The U.S. Public Health Service Commissioned Corps has a long and proud tradition.
The agency’s Web site rightly promotes its staff as “an elite team of more than 6,500 full-time, well-trained, highly qualified public health professionals” who are “driven by a passion for public service . . . on the frontlines in the Nation’s fight against disease and poor health conditions.”
Another proud tradition across the federal service is whistleblowing. It’s a tradition that bosses don’t always appreciate. In the PHS, whistleblowers don’t even have the nominal protections provided others.
Because members of the PHS Commissioned Corps are part of the uniformed service, they are excluded from whistleblower protections available to federal civilians. Their uniforms are just like military dress, and PHS officers are even required to have a camouflage battle outfit.
But because they are not members of the armed services, they are not covered by whistleblower protections available to members of the military. The same goes for National Oceanic and Atmospheric Administration officers.
They work for civilian departments but wear military uniforms. Everyone lauds their fine work, but if they become whistleblowers, nobody wants them. They reside in a whistleblower black hole, which can make whistleblowing in the PHS a dangerous mission indeed.
Paul T. Hardy, better known as P.J., found that out the hard way. He was fired.
“Been looking for a job and applying different places,” he said in an interview.
As the Federal Diary reported in October, Hardy was a PHS biomedical engineer assigned to the Food and Drug Administration. After he blew the whistle on safety problems with a breast cancer detection device by contacting members of Congress, among others, the FDA launched a criminal investigation of him for releasing unauthorized information and the PHS fired him.
More recently, Hardy’s case has been in the news because of the disturbing revelation by my colleagues Ellen Nakashima and Lisa Rein that the FDA monitored the personal e-mail traffic of six employees, including Hardy, who were using government computers.
Since the October Federal Diary column, the Office of Special Counsel attempted to block his firing by appealing to the Merit Systems Protection Board. It was a lost cause.
The Department of Health and Human Services, the parent of the PHS and FDA, argued that “Hardy is not an ‘employee’ covered by the Whistleblower Protection Act,” and the MSPB agreed.
Hardy’s “failure to be ‘appointed in the civil service’ precludes him from being an ‘employee’ entitled to protection under the WPA,” the MSPB ruled in November.
So where does that leave PHS whistleblowers?
“This loophole doesn’t make any sense, said Special Counsel Carolyn Lerner. “It undermines public health and safety and should be addressed through legislation. There really are no statutory protections” for uniformed PHS or NOAA whistleblowers.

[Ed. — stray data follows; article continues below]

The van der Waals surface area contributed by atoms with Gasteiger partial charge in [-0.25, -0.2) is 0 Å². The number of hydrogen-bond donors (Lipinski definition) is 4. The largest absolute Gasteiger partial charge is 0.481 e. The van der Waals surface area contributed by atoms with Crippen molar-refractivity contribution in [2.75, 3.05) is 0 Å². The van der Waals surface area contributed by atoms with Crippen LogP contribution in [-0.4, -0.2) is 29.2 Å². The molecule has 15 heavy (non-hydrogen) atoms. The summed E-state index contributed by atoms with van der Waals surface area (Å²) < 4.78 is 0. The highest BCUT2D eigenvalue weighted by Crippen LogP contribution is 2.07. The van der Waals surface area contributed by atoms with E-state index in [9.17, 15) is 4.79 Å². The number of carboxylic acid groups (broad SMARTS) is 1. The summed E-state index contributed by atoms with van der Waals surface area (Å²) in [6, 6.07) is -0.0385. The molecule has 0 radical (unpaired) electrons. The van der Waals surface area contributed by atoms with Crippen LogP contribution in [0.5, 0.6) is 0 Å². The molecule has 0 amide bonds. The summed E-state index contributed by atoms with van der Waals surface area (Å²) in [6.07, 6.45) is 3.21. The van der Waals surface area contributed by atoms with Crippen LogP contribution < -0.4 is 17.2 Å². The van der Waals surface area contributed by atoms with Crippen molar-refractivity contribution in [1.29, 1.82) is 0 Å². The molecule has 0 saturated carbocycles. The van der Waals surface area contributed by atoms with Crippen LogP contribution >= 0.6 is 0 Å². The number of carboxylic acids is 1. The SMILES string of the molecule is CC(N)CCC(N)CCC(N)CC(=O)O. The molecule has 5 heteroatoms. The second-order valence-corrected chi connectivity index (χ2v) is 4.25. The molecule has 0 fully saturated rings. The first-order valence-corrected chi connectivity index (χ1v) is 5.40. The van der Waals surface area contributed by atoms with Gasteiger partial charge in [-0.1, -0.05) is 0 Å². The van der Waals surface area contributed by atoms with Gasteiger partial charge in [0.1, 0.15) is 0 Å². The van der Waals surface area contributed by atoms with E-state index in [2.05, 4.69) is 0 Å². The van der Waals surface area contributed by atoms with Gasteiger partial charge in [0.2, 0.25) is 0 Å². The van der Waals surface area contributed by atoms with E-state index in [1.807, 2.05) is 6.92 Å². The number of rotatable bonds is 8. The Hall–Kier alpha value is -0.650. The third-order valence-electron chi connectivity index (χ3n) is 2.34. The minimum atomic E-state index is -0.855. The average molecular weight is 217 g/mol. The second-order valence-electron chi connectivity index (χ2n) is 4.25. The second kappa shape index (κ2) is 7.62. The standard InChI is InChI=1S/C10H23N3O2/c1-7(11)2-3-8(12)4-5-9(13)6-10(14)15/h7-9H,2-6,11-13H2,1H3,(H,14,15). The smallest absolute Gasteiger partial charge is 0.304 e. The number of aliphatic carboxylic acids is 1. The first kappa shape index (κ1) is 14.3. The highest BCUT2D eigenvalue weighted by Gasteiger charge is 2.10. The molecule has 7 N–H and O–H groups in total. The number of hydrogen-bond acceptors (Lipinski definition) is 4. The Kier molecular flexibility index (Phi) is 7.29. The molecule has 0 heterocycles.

Hardy has taken his case to federal court. A hearing related to the intercepted e-mails in his case is scheduled for Wednesday.
“We are going to push as aggressively as possible for the protection of all federal employee whistleblowers to be free from targeted monitoring,” said Hardy’s lawyer, Stephen Kohn.
He said the court should stop “the targeted monitoring of any federal worker who engages in constitutionally protected speech” and rule that PHS employees are fully protected under the First Amendment.
“Targeted monitoring” is a key phrase.
As Lisa and Ellen reported, FDA computers warn users they “have no reasonable expectation of privacy.” But, Kohn said, “it’s the profiling of the whistleblower that makes it illegal. You can’t subject a person to extraordinary searches based on their status as a whistleblower. . . . An otherwise legal search can become illegal if it’s conducted in retaliation of whistleblowing.”
That’s a lesson all government agencies should heed, regardless of what the court rules in Hardy’s case.
Interestingly, he wasn’t fired because of information found through the tap on his e-mails, at least not officially. The reason given for his termination was a poor performance evaluation in December 2010 that prevented him from being promoted. But the special counsel’s office noted that his previous three evaluations “were either Fully Successful or Exceptional.”
Kohn said the performance evaluation was “pure pretext” to cover management’s displeasure with Hardy’s whistleblowing.
In a strong letter to the FDA in support of Hardy, Sen. Charles E. Grassley (R-Iowa) said whistleblowers are “often treated like skunks at a picnic.” He reminded the agency that “denying or interfering with employees’ rights to furnish information to Congress also is against the law.”
That’s another lesson the bosses need to remember.